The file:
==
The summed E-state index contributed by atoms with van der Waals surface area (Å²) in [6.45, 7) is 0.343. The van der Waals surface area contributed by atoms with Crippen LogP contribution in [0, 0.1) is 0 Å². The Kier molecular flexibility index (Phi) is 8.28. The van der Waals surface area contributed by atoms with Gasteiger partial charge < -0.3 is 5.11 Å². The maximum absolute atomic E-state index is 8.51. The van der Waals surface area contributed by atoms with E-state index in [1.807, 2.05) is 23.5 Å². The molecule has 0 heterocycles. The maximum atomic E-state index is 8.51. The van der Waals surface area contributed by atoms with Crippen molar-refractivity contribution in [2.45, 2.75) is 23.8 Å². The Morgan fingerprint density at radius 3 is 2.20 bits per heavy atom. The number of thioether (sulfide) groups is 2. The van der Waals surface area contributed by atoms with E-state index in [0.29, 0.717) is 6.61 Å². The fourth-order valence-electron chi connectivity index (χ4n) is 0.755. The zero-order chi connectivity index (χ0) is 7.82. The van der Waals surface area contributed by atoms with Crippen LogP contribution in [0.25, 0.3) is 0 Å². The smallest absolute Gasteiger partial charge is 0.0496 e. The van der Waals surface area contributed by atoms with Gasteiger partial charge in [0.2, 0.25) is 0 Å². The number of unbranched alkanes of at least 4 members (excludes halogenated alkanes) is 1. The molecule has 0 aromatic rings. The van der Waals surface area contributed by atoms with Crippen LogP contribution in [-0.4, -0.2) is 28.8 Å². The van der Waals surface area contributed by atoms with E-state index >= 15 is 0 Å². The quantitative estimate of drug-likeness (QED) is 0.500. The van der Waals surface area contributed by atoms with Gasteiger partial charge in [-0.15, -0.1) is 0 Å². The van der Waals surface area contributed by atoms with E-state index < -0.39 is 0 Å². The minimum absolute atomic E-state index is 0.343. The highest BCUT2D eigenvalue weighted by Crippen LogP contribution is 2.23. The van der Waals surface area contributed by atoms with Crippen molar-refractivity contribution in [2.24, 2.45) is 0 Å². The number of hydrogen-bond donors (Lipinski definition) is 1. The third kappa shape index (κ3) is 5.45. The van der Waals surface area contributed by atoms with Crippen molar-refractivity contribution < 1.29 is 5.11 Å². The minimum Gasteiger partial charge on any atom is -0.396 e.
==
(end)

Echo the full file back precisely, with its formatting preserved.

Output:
The summed E-state index contributed by atoms with van der Waals surface area (Å²) in [6.45, 7) is 0.343. The van der Waals surface area contributed by atoms with Crippen LogP contribution in [0, 0.1) is 0 Å². The Kier molecular flexibility index (Phi) is 8.28. The van der Waals surface area contributed by atoms with Gasteiger partial charge < -0.3 is 5.11 Å². The maximum absolute atomic E-state index is 8.51. The van der Waals surface area contributed by atoms with E-state index in [1.807, 2.05) is 23.5 Å². The molecule has 0 heterocycles. The maximum atomic E-state index is 8.51. The van der Waals surface area contributed by atoms with Crippen molar-refractivity contribution in [2.45, 2.75) is 23.8 Å². The Morgan fingerprint density at radius 3 is 2.20 bits per heavy atom. The number of thioether (sulfide) groups is 2. The van der Waals surface area contributed by atoms with E-state index in [0.29, 0.717) is 6.61 Å². The fourth-order valence-electron chi connectivity index (χ4n) is 0.755. The zero-order chi connectivity index (χ0) is 7.82. The van der Waals surface area contributed by atoms with Crippen LogP contribution in [0.25, 0.3) is 0 Å². The smallest absolute Gasteiger partial charge is 0.0496 e. The van der Waals surface area contributed by atoms with Gasteiger partial charge in [0.2, 0.25) is 0 Å². The number of unbranched alkanes of at least 4 members (excludes halogenated alkanes) is 1. The molecule has 0 aromatic rings. The van der Waals surface area contributed by atoms with Crippen LogP contribution in [-0.4, -0.2) is 28.8 Å². The van der Waals surface area contributed by atoms with E-state index >= 15 is 0 Å². The quantitative estimate of drug-likeness (QED) is 0.500. The van der Waals surface area contributed by atoms with Gasteiger partial charge in [-0.15, -0.1) is 0 Å². The van der Waals surface area contributed by atoms with E-state index < -0.39 is 0 Å². The minimum absolute atomic E-state index is 0.343. The highest BCUT2D eigenvalue weighted by Crippen LogP contribution is 2.23. The van der Waals surface area contributed by atoms with Crippen molar-refractivity contribution in [2.24, 2.45) is 0 Å². The number of hydrogen-bond donors (Lipinski definition) is 1. The third kappa shape index (κ3) is 5.45. The van der Waals surface area contributed by atoms with Crippen molar-refractivity contribution < 1.29 is 5.11 Å². The minimum Gasteiger partial charge on any atom is -0.396 e.